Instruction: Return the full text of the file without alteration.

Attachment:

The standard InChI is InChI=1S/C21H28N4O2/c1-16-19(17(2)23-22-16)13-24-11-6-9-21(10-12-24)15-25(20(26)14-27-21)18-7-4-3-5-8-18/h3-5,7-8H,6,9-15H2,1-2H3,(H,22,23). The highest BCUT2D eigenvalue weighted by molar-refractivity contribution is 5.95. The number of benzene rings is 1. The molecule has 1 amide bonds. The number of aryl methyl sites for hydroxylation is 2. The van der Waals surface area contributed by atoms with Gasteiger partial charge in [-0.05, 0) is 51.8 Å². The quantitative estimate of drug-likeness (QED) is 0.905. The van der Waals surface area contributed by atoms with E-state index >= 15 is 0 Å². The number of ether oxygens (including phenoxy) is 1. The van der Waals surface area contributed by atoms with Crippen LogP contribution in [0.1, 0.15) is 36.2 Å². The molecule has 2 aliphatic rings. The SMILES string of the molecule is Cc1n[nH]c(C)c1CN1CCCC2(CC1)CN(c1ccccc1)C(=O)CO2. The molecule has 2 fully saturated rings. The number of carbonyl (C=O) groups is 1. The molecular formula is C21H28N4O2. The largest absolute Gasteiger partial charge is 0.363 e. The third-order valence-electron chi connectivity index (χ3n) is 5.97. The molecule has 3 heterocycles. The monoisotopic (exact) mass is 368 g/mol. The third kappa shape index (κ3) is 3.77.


The standard InChI is InChI=1S/C21H28N4O2/c1-16-19(17(2)23-22-16)13-24-11-6-9-21(10-12-24)15-25(20(26)14-27-21)18-7-4-3-5-8-18/h3-5,7-8H,6,9-15H2,1-2H3,(H,22,23). The highest BCUT2D eigenvalue weighted by molar-refractivity contribution is 5.95. The number of benzene rings is 1. The molecule has 1 amide bonds. The number of aryl methyl sites for hydroxylation is 2. The van der Waals surface area contributed by atoms with Gasteiger partial charge in [-0.05, 0) is 51.8 Å². The quantitative estimate of drug-likeness (QED) is 0.905. The van der Waals surface area contributed by atoms with E-state index >= 15 is 0 Å². The number of ether oxygens (including phenoxy) is 1. The van der Waals surface area contributed by atoms with Crippen LogP contribution in [0.1, 0.15) is 36.2 Å². The molecule has 2 aliphatic rings. The SMILES string of the molecule is Cc1n[nH]c(C)c1CN1CCCC2(CC1)CN(c1ccccc1)C(=O)CO2. The molecule has 2 fully saturated rings. The number of carbonyl (C=O) groups is 1. The molecular formula is C21H28N4O2. The largest absolute Gasteiger partial charge is 0.363 e. The third-order valence-electron chi connectivity index (χ3n) is 5.97. The molecule has 3 heterocycles. The monoisotopic (exact) mass is 368 g/mol. The third kappa shape index (κ3) is 3.77.